Furthermore, just because you have the right to do something, it doesn’t mean that doing it is correct, intelligent, beneficial, or that you should do it. In the U.S., everyone has the right to either vote or not vote. Not voting has historically been a sign that the individual is content with the overall system.
But even if the system were in desperate need of repair, sending in random people to do the repairs is hardly an improvement. I certainly wouldn’t call random people to come fix the plumbing in my house. Nor would I take out cheery ads that read “Go Fix The Plumbing In My House!”.
We should take voting at least as seriously as the plumbing in our homes.
If an election has twice the voter turnout, but the other half of the voters have absolutely no idea what they’re doing, then how has the system improved? I’ve voted exactly twice in my lifetime, and the last time I voted, I left all but five of the choices blank – intentionally. I’ve never once felt sheepish or unpatriotic for only voting when I believed it made sense for me to vote.
Showing up haphazardly to vote because you were encouraged to is a form of civic decay. It’s a lazy, toxic, feel-good simulation and substitute for actually showing up prepared and competent to vote.
In fully succinct terms, an incompetent action is worse than not acting. An incompetent vote is worse than a non-vote. In most cases, arguably much, much worse.
On the eve of another U.S. election, we see ads everywhere commanding people to go vote, regardless of whether they believe they are competent to vote in this particular election. I can respect ads telling people to vote for a particular candidate. I would certainly respect ads encouraging people to become competent to vote. I will never respect ads telling people to vote just for the sake of voting, and neither should you.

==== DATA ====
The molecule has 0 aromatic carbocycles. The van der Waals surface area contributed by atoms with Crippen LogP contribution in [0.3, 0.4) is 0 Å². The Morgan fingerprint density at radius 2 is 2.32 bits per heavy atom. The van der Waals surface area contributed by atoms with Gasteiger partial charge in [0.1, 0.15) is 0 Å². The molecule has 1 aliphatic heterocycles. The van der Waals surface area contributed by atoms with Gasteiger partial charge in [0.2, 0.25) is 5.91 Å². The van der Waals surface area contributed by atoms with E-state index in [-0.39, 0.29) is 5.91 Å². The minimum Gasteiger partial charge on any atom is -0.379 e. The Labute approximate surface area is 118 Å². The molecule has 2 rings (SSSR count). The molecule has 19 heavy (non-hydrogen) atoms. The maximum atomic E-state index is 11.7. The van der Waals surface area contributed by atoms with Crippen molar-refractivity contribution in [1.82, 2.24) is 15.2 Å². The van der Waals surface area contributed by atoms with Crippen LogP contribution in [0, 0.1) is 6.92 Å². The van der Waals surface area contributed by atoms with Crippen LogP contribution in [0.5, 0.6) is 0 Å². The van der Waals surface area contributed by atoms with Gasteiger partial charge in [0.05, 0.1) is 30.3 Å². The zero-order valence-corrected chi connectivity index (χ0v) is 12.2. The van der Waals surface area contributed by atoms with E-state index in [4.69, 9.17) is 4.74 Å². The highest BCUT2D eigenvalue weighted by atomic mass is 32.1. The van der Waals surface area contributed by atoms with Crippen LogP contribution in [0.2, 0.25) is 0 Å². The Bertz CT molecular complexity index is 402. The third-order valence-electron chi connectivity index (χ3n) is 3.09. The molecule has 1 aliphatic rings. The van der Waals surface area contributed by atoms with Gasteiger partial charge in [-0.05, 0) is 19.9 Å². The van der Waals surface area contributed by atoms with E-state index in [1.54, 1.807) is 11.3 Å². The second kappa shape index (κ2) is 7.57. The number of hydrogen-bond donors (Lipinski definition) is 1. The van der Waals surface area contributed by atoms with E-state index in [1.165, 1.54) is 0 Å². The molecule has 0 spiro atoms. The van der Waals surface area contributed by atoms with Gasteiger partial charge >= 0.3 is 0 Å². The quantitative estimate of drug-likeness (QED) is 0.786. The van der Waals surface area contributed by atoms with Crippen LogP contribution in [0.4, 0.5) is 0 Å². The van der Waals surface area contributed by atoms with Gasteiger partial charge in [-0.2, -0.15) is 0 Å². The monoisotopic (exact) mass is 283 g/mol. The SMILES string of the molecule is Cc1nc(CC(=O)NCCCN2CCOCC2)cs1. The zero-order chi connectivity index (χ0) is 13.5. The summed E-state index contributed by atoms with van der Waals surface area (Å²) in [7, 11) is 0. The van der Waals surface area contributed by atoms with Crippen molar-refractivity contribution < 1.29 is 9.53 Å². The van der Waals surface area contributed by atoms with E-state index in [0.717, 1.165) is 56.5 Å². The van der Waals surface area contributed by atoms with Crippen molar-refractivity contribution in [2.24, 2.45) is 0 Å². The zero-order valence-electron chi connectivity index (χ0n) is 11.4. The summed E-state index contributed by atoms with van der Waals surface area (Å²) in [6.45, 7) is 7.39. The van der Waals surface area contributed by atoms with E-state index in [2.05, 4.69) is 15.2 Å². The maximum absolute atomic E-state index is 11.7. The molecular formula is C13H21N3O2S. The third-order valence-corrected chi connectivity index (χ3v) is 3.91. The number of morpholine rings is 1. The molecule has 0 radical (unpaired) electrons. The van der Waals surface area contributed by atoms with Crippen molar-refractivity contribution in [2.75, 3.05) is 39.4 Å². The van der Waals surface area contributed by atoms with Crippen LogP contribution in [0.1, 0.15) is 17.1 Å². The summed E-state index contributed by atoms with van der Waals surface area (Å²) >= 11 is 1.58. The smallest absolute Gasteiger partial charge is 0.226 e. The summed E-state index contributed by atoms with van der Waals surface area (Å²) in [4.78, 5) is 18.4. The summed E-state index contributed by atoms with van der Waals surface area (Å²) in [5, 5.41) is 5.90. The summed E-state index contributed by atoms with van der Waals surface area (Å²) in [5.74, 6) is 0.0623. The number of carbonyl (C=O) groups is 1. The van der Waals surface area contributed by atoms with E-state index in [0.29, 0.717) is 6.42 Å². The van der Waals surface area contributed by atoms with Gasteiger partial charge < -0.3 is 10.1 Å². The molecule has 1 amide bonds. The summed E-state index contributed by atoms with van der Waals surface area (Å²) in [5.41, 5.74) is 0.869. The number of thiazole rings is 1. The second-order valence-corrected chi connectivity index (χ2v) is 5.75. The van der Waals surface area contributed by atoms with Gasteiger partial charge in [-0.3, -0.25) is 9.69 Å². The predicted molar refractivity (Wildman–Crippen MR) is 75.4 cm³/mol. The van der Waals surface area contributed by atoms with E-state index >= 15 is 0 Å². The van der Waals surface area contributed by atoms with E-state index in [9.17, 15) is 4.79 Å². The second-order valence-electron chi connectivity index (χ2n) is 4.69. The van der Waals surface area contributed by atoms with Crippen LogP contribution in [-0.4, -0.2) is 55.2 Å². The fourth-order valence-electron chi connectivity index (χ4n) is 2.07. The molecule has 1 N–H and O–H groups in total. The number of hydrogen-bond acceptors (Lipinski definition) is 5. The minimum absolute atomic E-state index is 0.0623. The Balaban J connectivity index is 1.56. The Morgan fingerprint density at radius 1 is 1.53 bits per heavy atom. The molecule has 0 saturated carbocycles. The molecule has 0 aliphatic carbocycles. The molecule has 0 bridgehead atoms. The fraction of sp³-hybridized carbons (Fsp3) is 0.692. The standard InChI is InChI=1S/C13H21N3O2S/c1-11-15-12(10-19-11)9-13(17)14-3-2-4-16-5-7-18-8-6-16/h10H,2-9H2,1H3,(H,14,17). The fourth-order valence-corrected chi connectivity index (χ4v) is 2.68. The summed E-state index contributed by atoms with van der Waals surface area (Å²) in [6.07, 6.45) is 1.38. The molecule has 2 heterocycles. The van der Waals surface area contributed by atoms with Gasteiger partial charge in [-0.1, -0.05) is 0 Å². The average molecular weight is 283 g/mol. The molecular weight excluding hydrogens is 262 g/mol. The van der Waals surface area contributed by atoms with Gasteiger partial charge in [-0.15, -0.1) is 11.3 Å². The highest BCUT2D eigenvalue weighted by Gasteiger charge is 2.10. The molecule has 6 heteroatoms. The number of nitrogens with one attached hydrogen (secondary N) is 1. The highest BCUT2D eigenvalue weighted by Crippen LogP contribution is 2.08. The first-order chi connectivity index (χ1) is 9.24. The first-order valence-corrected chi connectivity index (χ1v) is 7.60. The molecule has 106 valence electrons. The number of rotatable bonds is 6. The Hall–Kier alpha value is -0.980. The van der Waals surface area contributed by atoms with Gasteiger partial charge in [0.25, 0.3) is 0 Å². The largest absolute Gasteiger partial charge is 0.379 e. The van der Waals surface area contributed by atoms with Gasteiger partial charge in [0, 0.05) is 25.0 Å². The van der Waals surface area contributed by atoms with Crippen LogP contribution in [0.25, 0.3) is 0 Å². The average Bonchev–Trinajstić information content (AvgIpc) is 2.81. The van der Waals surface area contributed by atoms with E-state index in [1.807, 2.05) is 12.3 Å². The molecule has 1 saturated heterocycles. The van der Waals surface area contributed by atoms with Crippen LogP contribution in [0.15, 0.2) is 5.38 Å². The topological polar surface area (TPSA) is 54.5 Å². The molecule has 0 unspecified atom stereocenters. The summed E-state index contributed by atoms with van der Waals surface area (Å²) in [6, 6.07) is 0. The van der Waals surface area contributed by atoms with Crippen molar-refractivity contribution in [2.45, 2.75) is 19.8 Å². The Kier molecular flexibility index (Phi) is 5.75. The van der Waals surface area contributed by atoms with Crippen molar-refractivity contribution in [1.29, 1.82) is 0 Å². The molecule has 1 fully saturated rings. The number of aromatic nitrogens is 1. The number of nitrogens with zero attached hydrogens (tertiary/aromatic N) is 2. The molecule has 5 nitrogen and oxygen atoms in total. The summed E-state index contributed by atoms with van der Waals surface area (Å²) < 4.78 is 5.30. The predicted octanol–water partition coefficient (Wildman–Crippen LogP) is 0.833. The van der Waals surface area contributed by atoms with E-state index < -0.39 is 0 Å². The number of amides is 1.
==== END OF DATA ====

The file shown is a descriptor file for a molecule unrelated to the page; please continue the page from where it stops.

I just dealt with an order for a “set of 2 tires” from Walmart.com. They’re wheelbarrow-size tires that were supposed to replace tires on a cart that hauls stuff.
Instead I received one tire. Mistake #1.
I contacted Walmart.com customer service, and they said I should accept a replacement order for the same product. Against my explicit admonition that this could quite probably lead to the same problem again, and that I would be further entangled in a Walmart problem that I didn’t want to deal with, they said “don’t worry”.
I received one tire again. Mistake #2. That’s now two mistakes in a row against me as the customer…
Of course I now had two tires, but the first representative had told me that I would be charged again if I didn’t return the first order… I contacted Walmart.com customer service again, and after wasting time with the 1st-level representative, I asked to be transferred to the supervisor on shift. Believe it or not, this final conversation was the only thing in the whole affair that truly disgusted me. The supervisor said I would now need to re-package up their two incorrect orders, and then take their merchandise over to a UPS store to make a return. Otherwise, I’d be charged for two orders! Apparently because I should have mystically known that the product description was wrong, even though twice it said it was for a “set of 2 tires”, and there was nothing anywhere on the product page that seemed to contradict that, even to the point where the very first representative thought it was a shipping department problem.